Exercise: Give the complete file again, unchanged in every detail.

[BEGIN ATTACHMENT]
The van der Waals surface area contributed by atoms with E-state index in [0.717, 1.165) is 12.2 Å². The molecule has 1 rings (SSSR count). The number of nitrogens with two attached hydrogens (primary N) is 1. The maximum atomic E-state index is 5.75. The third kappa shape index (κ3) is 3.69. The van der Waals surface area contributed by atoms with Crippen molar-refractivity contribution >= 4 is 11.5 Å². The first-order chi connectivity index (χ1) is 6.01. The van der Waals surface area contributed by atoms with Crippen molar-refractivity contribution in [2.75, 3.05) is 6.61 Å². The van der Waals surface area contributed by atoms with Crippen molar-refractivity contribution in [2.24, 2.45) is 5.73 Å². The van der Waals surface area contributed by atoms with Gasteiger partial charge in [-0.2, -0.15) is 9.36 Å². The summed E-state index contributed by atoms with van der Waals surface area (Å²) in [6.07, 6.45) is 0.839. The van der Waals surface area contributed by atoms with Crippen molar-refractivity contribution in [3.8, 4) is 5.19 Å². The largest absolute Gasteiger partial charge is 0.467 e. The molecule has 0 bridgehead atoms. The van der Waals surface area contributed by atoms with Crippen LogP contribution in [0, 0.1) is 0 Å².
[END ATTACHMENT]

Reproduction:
The van der Waals surface area contributed by atoms with E-state index in [0.717, 1.165) is 12.2 Å². The molecule has 1 rings (SSSR count). The number of nitrogens with two attached hydrogens (primary N) is 1. The maximum atomic E-state index is 5.75. The third kappa shape index (κ3) is 3.69. The van der Waals surface area contributed by atoms with Crippen molar-refractivity contribution >= 4 is 11.5 Å². The first-order chi connectivity index (χ1) is 6.01. The van der Waals surface area contributed by atoms with Crippen molar-refractivity contribution in [2.75, 3.05) is 6.61 Å². The van der Waals surface area contributed by atoms with Crippen molar-refractivity contribution in [2.24, 2.45) is 5.73 Å². The van der Waals surface area contributed by atoms with Gasteiger partial charge in [-0.2, -0.15) is 9.36 Å². The summed E-state index contributed by atoms with van der Waals surface area (Å²) in [6.07, 6.45) is 0.839. The van der Waals surface area contributed by atoms with Crippen molar-refractivity contribution in [3.8, 4) is 5.19 Å². The largest absolute Gasteiger partial charge is 0.467 e. The molecule has 0 bridgehead atoms. The van der Waals surface area contributed by atoms with Crippen LogP contribution in [0, 0.1) is 0 Å².